Should the Cubs get rid of their historic scoreboard?

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Obviously looking to make friends, Phil Rogers of the Chicago Tribune argues that the historic Wrigley Field scoreboard should be replaced:

I would find out if there’s a way to keep the exterior of the monster intact and replace the guts with the digital works for a giant replay screen and modern scoreboard. If it is too delicate for such a reconstruction, I would build a replica that keeps the exact same dimensions and exterior that houses a video board.

All of this is based on the assumption that the team (a) could realize $20 million a year in revenue from a modern jumbotron; and (b) will not be allowed to build a modern jumbotron behind the left field bleachers while keeping the old scoreboard as-is.

If those assumptions are true — and I have no way of knowing if they are — Rogers is right. The scoreboard is cool and quaint, but it’s also antiquated.  I’d keep it if at all possible, but if it’s preventing the Cubs from maximizing revenue and keeping fans from getting the sort of information that they’ve grown accustomed to getting in other parks, it’s kind of a problem.

My guess: they’re able to build that jumbotron in left or they’re able to build a new centerfield scoreboard that incorporates both video boards and the pleasing aesthetics of the current one.

Sean Manaea pitches the first no-hitter of 2018

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Athletics southpaw Sean Manaea delivered his first career no-hitter against the Red Sox in a decisive 3-0 victory on Saturday night. Any thought of a perfect game was banished in the first at-bat, when Mookie Betts drew a leadoff six-pitch walk to open the first inning. From there, Manaea was nearly flawless, holding the Sox to four total baserunners and striking out 10 of 30 batters faced — a career record.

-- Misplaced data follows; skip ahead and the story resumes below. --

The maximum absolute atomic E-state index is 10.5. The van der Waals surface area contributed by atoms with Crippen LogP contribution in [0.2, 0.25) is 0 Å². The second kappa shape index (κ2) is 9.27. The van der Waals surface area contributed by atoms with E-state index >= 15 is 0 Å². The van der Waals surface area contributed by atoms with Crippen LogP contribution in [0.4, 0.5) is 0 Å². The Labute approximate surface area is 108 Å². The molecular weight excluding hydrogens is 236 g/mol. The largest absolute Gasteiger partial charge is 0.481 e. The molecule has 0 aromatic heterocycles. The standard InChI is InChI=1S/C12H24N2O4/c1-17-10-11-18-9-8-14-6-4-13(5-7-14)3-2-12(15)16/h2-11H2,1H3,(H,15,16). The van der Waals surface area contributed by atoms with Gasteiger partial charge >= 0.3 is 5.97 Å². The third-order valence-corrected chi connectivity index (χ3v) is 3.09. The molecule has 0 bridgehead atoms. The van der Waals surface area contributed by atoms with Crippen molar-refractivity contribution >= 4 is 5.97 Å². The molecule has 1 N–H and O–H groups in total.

Manaea was gifted a three-run lead thanks to RBI doubles from Jed Lowrie and Stephen Piscotty and Marcus Semien‘s solo shot off of Chris Sale in the fifth inning. While the Red Sox managed to draw two walks off of Manaea, they didn’t come anywhere close to plating a run. Andrew Benintendi tried to break up the no-no in the sixth inning with an infield hit down the first base line, but strayed out of bounds and later saw his hit reversed on a call of batter interference.

Entering the ninth inning, the 26-year-old lefty was sitting at just 95 pitches through eight frames of no-hit ball. He quickly deposed Blake Swihart and Mookie Betts with a groundout and fly out, then walked Benintendi on seven pitches. Any threat the Red Sox might have posed was soon eliminated, however, as Hanley Ramirez ground into a force out to complete the no-hitter.

Manaea is the first A’s pitcher to toss a no-no since Dallas Braden’s perfect game against the Rays eight years ago. The last time the Red Sox were on the losing end of a no-hitter was also against an AL West rival, when the Mariners’ Chris Bosio clinched a 2-0 no-no on April 22, 1993. Manaea’s feat is even more outstanding given how dominant the Red Sox have looked this season: prior to Saturday’s defeat, they boasted a 17-2 record and had yet to be shut out during the regular season.